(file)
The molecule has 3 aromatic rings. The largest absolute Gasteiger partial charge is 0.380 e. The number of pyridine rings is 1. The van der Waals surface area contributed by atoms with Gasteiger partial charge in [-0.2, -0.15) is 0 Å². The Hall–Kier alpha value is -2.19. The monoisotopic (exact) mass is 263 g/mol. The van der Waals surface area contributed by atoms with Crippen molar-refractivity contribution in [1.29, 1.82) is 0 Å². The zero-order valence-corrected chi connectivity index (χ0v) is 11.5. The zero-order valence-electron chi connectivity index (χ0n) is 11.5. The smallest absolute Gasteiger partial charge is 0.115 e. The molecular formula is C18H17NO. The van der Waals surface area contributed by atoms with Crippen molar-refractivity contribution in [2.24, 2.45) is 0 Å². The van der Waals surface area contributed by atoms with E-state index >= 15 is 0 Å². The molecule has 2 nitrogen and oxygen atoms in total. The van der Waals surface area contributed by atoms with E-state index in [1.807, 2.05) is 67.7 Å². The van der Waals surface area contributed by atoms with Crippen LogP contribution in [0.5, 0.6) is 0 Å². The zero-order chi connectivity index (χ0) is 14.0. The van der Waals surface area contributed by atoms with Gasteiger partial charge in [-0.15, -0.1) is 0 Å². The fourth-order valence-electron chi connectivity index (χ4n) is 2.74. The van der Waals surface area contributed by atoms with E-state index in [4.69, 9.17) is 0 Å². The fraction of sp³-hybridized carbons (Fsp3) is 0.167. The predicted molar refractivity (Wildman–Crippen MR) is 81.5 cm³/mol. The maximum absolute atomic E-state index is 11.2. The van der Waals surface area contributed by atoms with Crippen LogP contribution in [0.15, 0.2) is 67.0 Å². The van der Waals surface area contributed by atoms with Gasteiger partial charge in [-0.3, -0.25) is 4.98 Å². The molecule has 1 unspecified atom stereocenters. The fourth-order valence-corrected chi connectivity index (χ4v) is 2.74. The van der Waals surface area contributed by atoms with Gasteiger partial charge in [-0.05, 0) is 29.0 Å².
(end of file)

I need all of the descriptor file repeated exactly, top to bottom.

The molecule has 3 aromatic rings. The largest absolute Gasteiger partial charge is 0.380 e. The number of pyridine rings is 1. The van der Waals surface area contributed by atoms with Gasteiger partial charge in [-0.2, -0.15) is 0 Å². The Hall–Kier alpha value is -2.19. The monoisotopic (exact) mass is 263 g/mol. The van der Waals surface area contributed by atoms with Crippen molar-refractivity contribution in [1.29, 1.82) is 0 Å². The zero-order valence-corrected chi connectivity index (χ0v) is 11.5. The zero-order valence-electron chi connectivity index (χ0n) is 11.5. The smallest absolute Gasteiger partial charge is 0.115 e. The molecular formula is C18H17NO. The van der Waals surface area contributed by atoms with Crippen molar-refractivity contribution in [2.24, 2.45) is 0 Å². The van der Waals surface area contributed by atoms with E-state index >= 15 is 0 Å². The molecule has 2 nitrogen and oxygen atoms in total. The van der Waals surface area contributed by atoms with E-state index in [1.807, 2.05) is 67.7 Å². The van der Waals surface area contributed by atoms with Crippen LogP contribution in [0.5, 0.6) is 0 Å². The zero-order chi connectivity index (χ0) is 14.0. The van der Waals surface area contributed by atoms with Gasteiger partial charge in [-0.15, -0.1) is 0 Å². The fourth-order valence-electron chi connectivity index (χ4n) is 2.74. The van der Waals surface area contributed by atoms with E-state index in [4.69, 9.17) is 0 Å². The fraction of sp³-hybridized carbons (Fsp3) is 0.167. The predicted molar refractivity (Wildman–Crippen MR) is 81.5 cm³/mol. The maximum absolute atomic E-state index is 11.2. The van der Waals surface area contributed by atoms with Crippen LogP contribution in [0.15, 0.2) is 67.0 Å². The van der Waals surface area contributed by atoms with Gasteiger partial charge in [-0.3, -0.25) is 4.98 Å². The molecule has 1 unspecified atom stereocenters. The fourth-order valence-corrected chi connectivity index (χ4v) is 2.74. The van der Waals surface area contributed by atoms with Gasteiger partial charge in [-0.05, 0) is 29.0 Å².